Telling the truth may enhance your health, according to a new study that revealed that telling fewer lies significantly improved people's mental and physical health and even prevented sore throats and headaches.

Researchers presenting the "Science of Honesty" study at the American Psychological Association found that people who told fewer white lies significantly improved their overall health in just 10 weeks.

Psychologists at the University of Notre Dame in Indiana asked 110 participants between the ages of 18 and 71 to take a lie detector test and complete a health and relationship assessment that measures the number of major and minor lies they told each week for 10 weeks.

Researchers said that half of the participants were told to stop telling both major and minor lies for the duration of the 10-week study and the other half, the control group, received no special instructions about lying.

“We found that the participants could purposefully and dramatically reduce their everyday lies, and that in turn was associated with significantly improved health,” lead author Professor Anita Kelly said in a statement.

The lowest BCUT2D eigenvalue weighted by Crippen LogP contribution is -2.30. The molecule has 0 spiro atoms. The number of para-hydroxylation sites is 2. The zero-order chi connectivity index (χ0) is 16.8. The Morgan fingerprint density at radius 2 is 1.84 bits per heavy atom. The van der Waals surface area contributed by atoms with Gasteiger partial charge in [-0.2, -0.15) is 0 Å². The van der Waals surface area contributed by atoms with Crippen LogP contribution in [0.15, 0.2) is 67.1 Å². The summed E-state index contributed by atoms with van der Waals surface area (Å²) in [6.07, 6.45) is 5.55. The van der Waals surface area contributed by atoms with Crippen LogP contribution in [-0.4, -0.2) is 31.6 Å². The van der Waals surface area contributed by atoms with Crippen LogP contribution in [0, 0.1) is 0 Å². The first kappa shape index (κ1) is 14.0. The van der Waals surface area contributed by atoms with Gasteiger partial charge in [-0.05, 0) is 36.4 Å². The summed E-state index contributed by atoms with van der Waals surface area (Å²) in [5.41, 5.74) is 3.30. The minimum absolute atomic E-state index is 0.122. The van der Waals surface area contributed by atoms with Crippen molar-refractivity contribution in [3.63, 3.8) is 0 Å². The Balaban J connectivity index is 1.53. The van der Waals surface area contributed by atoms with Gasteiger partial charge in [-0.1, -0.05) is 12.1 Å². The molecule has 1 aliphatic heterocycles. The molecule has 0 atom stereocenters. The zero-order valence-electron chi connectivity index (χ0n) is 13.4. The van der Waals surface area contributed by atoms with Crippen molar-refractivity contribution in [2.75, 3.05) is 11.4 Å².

Americans on average tell about 11 lies a week, and the study found that when participants in the no-lie group told three fewer white lies than they did in other weeks, they experienced, on average, about four fewer mental-health complaints like feeling anxious or down, and about three fewer physical complaints like sore throats and headaches.

When control group members told three fewer white lies, they felt only two fewer mental-health complaints and about one less physical complaint. However, researchers said that the pattern between both groups was similar for major lies.

Researchers found that participants in the more truthful group told significantly fewer lies across the 10-week study compared to the control group, and saw themselves as more honest by the fifth week.

However, on any given week, participants in both groups who lied less reported that their physical health and mental health was significantly better.

“Statistical analyses showed that this improvement in relationships significantly accounted for the improvement in health that was associated with less lying,” co-author Lijuan Wang, an expert in statistics, said in a statement.

Participants in the no-lie group said that they stopped lying by simply telling the truth rather than exaggerating about their daily accomplishments, stopped making excuses for being late or failing to complete tasks and learned to avoid lying by responding to a troubling question with another question to distract the person.